UN Arms Treaty Waters Down Role of Weapons in Sexual- and Gender-Based Violence

The connection between small arms/light weapons and aggravated violence against women and girls was powerfully acknowledged in last week’s agreed conclusions of the UN Commission of the Status of Women (CSW); this week, however, that connection is about to be weakened in the proposed Arms Trade Treaty (ATT), which begins negotiations on the text this week. The draft text of the ATT has provided a loophole for some member states to consider acts of sexual and gender-violence as not legitimate grounds for prohibiting a weapons transfer. Given Australia’s role as chair of upcoming ATT conference, there are ways the Australian government could help reverse this.

Key Conclusions

  • Article 4 in the draft text of the proposed Arms Trade Treaty has significantly watered down language around sexual- and gender-based violence as a condition for preventing arms trades.
  • Though only 75 member states have declared support for the inclusion of gender in the ATT, there is strong political and legal precedent for its inclusion.
  • As chair of the ATT, the Australian government is well-positioned to advocate in favor of SGBV’s inclusion in Article 4.

Analysis

From March 18-28, 2013, member states will convene at the UN Conference of an Arms Trade Treaty in an attempt to pass what they failed to do in July 2012: establish common international standards for the import, export and transfer of conventional arms.  

Analysts following the ATT process have noted a number of the problems with the draft text.  One of these concerns relates to Article 4, where states are to establish a “national risk assessment criteria’” that will reduce arms sales and transfers if they could pose a threat to international peace and security. Presently within Article 4, the only time gender-based violence appears is in Article 4 (6) which calls for exporting states to take “feasible measures” to ensure that weapons transfers and sales are not used for, among other things, gender-based violence.  These measures are not mandatory and in contrast to earlier Article 4(2) and 4(5), both of which refer to any violation of international humanitarian law and international human rights law as grounds for the transfer to not occur.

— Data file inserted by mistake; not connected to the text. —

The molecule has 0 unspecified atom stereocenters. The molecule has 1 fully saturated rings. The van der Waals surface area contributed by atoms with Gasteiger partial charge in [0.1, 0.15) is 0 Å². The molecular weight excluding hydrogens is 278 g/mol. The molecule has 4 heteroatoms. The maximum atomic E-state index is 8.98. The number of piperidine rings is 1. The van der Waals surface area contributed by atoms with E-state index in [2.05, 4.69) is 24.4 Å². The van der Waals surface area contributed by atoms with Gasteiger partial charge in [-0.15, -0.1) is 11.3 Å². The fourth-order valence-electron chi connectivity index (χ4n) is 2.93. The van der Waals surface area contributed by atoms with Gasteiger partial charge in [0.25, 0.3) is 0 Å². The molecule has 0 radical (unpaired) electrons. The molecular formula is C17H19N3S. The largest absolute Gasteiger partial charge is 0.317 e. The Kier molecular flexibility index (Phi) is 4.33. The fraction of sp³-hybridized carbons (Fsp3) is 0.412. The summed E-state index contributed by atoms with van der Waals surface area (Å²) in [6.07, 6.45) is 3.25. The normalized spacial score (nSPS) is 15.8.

As Reaching Critical Will has outlined, this is unacceptable for two reasons. First, gender-based violence —particularly acts of widespread and systematic sexual and gender-based violence (SGBV)—can violate international law under the 1998 Rome Statute. As such, demarcating gender-based violence from 4(2) to be listed in 4(6) either gives way to a view held by some states that acts of sexual and gender-violence do not always violate international law or that these acts are not legitimate grounds for prohibiting a weapons transfer. 

There is strong political and legal precedent for this to be reversed and for the term SGBV to be included in any national risk assessment criteria that would lead to denial of a weapons transfer on the grounds that these acts are both a violation of international law and a threat on international peace and security. For example, in 2000, the United Nations Security Council passed Resolution 1325 that stated in its preamble, “Recognizing that an understanding of the impact of armed conflict on women and girls, effective institutional arrangements to guarantee their protection and full participation in the peace process can significantly contribute to the maintenance and promotion of international peace and security.”  

As we discuss below, numerous Security Council resolutions have since passed linking international peace and security with the prevention of SGBV and the prevention of illicit trade in conventional arms (as presently stated in the draft ATT preamble).